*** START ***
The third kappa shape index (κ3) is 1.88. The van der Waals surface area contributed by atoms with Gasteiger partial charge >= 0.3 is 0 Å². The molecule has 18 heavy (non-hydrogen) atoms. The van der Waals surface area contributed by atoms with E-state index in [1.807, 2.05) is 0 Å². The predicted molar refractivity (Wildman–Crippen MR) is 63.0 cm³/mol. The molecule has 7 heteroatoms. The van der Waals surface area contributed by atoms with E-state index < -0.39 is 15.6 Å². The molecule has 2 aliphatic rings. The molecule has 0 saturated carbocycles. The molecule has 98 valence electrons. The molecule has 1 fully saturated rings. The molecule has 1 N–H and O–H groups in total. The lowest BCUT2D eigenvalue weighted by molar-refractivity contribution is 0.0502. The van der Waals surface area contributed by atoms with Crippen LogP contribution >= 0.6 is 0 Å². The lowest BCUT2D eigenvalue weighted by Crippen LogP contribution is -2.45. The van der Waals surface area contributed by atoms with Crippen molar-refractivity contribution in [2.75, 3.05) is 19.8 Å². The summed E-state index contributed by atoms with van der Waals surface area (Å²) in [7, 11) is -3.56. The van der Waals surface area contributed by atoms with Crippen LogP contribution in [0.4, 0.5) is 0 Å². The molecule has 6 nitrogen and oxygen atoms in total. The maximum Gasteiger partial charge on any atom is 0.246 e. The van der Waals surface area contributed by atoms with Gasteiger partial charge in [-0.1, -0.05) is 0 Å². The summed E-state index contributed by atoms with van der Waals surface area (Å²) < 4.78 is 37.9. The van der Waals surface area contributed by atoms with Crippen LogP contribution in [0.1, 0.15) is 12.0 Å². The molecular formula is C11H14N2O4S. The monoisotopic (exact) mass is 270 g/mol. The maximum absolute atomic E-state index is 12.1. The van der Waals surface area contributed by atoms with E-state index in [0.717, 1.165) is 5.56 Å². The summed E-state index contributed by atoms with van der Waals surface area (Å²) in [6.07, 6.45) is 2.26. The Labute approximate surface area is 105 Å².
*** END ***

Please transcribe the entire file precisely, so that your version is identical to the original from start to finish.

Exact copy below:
The third kappa shape index (κ3) is 1.88. The van der Waals surface area contributed by atoms with Gasteiger partial charge >= 0.3 is 0 Å². The molecule has 18 heavy (non-hydrogen) atoms. The van der Waals surface area contributed by atoms with E-state index in [1.807, 2.05) is 0 Å². The predicted molar refractivity (Wildman–Crippen MR) is 63.0 cm³/mol. The molecule has 7 heteroatoms. The van der Waals surface area contributed by atoms with E-state index < -0.39 is 15.6 Å². The molecule has 2 aliphatic rings. The molecule has 0 saturated carbocycles. The molecule has 98 valence electrons. The molecule has 1 fully saturated rings. The molecule has 1 N–H and O–H groups in total. The lowest BCUT2D eigenvalue weighted by molar-refractivity contribution is 0.0502. The van der Waals surface area contributed by atoms with Crippen LogP contribution >= 0.6 is 0 Å². The lowest BCUT2D eigenvalue weighted by Crippen LogP contribution is -2.45. The van der Waals surface area contributed by atoms with Crippen molar-refractivity contribution in [2.75, 3.05) is 19.8 Å². The summed E-state index contributed by atoms with van der Waals surface area (Å²) in [7, 11) is -3.56. The van der Waals surface area contributed by atoms with Crippen LogP contribution in [0.4, 0.5) is 0 Å². The molecule has 6 nitrogen and oxygen atoms in total. The maximum Gasteiger partial charge on any atom is 0.246 e. The van der Waals surface area contributed by atoms with Gasteiger partial charge in [-0.1, -0.05) is 0 Å². The summed E-state index contributed by atoms with van der Waals surface area (Å²) < 4.78 is 37.9. The van der Waals surface area contributed by atoms with Crippen LogP contribution in [0.1, 0.15) is 12.0 Å². The molecular formula is C11H14N2O4S. The monoisotopic (exact) mass is 270 g/mol. The maximum absolute atomic E-state index is 12.1. The van der Waals surface area contributed by atoms with E-state index in [0.717, 1.165) is 5.56 Å². The summed E-state index contributed by atoms with van der Waals surface area (Å²) in [6.07, 6.45) is 2.26. The Labute approximate surface area is 105 Å².